U of Penn Group Releases Hopeful Results of CAR T-Cells Trial


Chimeric Antigen Receptor T-Cells (CART-cells) are a type of genetically engineered type of immune cell that represents one of the most promising avenues of cancer therapy. Such treatments can induce sustained remissions in patients with stubborn disease.

Studies with CART-cells have been tested in patients with relapsed and stubborn chronic lymphocytic leukemia (CLL). Now a new publication by Porter and others reports the results of a clinical trial that examined CART-cells as a treatment for blood-based cancers. This study reports that infused CART-cells were functional up to 4 years after treatment. Patients also achieved completely remission, and no patient who achieved complete remission relapsed, and no minimal residual disease was detected, suggesting that in a subset of patients, CAR T cells may drive disease eradication.

Patients enrolled in this study suffered from CLL and had a poor prognosis. The CART-cells employed in this study targeted the molecule CD19. Porter and others report the mature results of the treatment of 14 patients with relapsed and refractory CLL.

The patient’s own T-Cells were extracted from circulating blood, and genetically engineered to express a CD19-directed receptor. Patients received doses of 0.14 × 10[8] to 11 × 10[8] CTL019 cells. Patients were monitored for toxicity, response, expansion, and persistence of circulating CTL019 T cells.

The overall response rate in these heavily pretreated CLL patients was 8 of 14 (57%), and there were 4 complete remissions (CR) and 4 partial remissions (PR). The expansion of the CAR T-cells in culture correlated with clinical responses; the better the engineered T-cells grew in culture the better they performed in the Patient’s bodies. Furthermore, the CAR T-cells persisted and remained functional beyond 4 years in the first two patients achieving Complete Remission. None of the patients who experienced Complete Remission have relapsed.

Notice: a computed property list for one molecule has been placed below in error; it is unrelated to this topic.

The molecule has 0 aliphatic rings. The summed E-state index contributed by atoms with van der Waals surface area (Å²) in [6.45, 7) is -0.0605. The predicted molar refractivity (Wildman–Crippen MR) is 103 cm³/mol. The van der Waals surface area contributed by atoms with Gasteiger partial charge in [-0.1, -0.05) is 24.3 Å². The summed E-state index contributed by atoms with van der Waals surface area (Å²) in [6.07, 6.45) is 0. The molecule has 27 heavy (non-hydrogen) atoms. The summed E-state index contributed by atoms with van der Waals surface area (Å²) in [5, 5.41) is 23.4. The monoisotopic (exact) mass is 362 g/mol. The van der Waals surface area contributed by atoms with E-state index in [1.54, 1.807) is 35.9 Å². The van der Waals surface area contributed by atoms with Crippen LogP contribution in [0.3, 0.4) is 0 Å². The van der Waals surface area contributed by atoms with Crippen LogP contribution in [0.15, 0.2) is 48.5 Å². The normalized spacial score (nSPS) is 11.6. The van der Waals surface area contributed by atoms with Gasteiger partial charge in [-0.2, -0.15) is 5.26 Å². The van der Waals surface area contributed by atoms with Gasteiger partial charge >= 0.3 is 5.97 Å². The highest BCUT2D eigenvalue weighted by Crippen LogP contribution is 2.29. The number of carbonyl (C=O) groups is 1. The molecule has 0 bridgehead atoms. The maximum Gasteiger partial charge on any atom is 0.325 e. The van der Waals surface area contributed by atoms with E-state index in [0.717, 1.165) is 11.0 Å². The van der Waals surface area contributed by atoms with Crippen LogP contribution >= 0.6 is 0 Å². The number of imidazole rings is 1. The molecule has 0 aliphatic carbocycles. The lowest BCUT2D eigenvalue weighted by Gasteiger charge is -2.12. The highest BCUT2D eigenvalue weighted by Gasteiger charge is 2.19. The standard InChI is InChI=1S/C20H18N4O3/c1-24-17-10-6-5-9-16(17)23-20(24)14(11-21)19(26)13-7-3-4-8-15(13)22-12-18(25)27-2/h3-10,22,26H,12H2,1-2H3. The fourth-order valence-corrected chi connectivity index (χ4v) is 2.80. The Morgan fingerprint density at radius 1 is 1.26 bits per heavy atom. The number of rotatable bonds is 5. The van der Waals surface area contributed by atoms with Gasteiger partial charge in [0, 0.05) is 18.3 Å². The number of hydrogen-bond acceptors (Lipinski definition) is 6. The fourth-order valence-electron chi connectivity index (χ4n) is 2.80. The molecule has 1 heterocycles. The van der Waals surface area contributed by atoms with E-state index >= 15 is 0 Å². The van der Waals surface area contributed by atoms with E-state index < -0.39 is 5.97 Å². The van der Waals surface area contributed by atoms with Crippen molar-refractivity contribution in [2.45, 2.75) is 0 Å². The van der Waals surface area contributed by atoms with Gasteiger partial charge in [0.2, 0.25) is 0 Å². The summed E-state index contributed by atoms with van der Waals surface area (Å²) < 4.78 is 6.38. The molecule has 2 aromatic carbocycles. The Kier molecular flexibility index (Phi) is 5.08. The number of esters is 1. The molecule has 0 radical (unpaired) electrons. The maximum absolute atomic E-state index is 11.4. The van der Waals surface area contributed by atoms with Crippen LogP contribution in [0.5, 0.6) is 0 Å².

All the patients who responded to the treatment developed “B cell aplastic” (abnormally low B-cell levels) and experienced cytokine release syndrome, which was part and partial of T cell proliferation.

Minimal residual disease was not detectable in patients who achieved Complete Remission, suggesting that disease eradication may be possible in some patients with advanced CLL.

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mburatov

Professor of Biochemistry at Spring Arbor University (SAU) in Spring Arbor, MI. Have been at SAU since 1999. Author of The Stem Cell Epistles. Before that I was a postdoctoral research fellow at the University of Pennsylvania in Philadelphia, PA (1997-1999), and Sussex University, Falmer, UK (1994-1997). I studied Cell and Developmental Biology at UC Irvine (PhD 1994), and Microbiology at UC Davis (MA 1986, BS 1984).

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